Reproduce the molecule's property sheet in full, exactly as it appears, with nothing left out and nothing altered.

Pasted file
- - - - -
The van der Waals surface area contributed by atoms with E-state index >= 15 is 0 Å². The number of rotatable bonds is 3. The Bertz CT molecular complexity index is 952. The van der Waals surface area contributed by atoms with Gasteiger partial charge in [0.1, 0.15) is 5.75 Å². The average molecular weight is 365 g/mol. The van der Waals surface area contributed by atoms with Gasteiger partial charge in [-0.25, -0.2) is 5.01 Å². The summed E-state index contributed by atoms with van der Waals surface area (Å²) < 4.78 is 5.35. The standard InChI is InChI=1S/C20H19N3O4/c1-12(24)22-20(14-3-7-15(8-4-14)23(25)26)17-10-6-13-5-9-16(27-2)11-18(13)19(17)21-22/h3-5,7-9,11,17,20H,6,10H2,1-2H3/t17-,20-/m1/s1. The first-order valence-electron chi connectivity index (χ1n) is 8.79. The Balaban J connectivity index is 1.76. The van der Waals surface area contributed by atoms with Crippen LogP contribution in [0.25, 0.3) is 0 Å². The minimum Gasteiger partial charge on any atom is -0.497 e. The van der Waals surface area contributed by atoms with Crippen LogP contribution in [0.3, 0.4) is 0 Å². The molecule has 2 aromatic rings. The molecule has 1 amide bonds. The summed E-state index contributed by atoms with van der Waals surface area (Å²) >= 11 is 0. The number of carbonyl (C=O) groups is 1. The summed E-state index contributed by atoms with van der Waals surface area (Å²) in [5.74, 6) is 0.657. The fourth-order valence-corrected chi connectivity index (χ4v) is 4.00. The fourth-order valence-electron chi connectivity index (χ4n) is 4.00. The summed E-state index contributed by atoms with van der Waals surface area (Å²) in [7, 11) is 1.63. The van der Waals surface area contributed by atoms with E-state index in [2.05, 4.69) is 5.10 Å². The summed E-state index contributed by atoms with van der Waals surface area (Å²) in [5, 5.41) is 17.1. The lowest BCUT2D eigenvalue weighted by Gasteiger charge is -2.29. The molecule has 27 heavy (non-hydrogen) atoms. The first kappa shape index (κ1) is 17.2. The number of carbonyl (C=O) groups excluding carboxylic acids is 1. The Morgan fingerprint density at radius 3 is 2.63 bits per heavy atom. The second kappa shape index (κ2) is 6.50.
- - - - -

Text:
The van der Waals surface area contributed by atoms with E-state index >= 15 is 0 Å². The number of rotatable bonds is 3. The Bertz CT molecular complexity index is 952. The van der Waals surface area contributed by atoms with Gasteiger partial charge in [0.1, 0.15) is 5.75 Å². The average molecular weight is 365 g/mol. The van der Waals surface area contributed by atoms with Gasteiger partial charge in [-0.25, -0.2) is 5.01 Å². The summed E-state index contributed by atoms with van der Waals surface area (Å²) < 4.78 is 5.35. The standard InChI is InChI=1S/C20H19N3O4/c1-12(24)22-20(14-3-7-15(8-4-14)23(25)26)17-10-6-13-5-9-16(27-2)11-18(13)19(17)21-22/h3-5,7-9,11,17,20H,6,10H2,1-2H3/t17-,20-/m1/s1. The first-order valence-electron chi connectivity index (χ1n) is 8.79. The Balaban J connectivity index is 1.76. The van der Waals surface area contributed by atoms with Crippen LogP contribution in [0.25, 0.3) is 0 Å². The minimum Gasteiger partial charge on any atom is -0.497 e. The van der Waals surface area contributed by atoms with Crippen LogP contribution in [0.3, 0.4) is 0 Å². The molecule has 2 aromatic rings. The molecule has 1 amide bonds. The summed E-state index contributed by atoms with van der Waals surface area (Å²) >= 11 is 0. The number of carbonyl (C=O) groups is 1. The summed E-state index contributed by atoms with van der Waals surface area (Å²) in [5.74, 6) is 0.657. The fourth-order valence-corrected chi connectivity index (χ4v) is 4.00. The fourth-order valence-electron chi connectivity index (χ4n) is 4.00. The summed E-state index contributed by atoms with van der Waals surface area (Å²) in [7, 11) is 1.63. The van der Waals surface area contributed by atoms with E-state index in [2.05, 4.69) is 5.10 Å². The summed E-state index contributed by atoms with van der Waals surface area (Å²) in [5, 5.41) is 17.1. The lowest BCUT2D eigenvalue weighted by Gasteiger charge is -2.29. The molecule has 27 heavy (non-hydrogen) atoms. The first kappa shape index (κ1) is 17.2. The number of carbonyl (C=O) groups excluding carboxylic acids is 1. The Morgan fingerprint density at radius 3 is 2.63 bits per heavy atom. The second kappa shape index (κ2) is 6.50.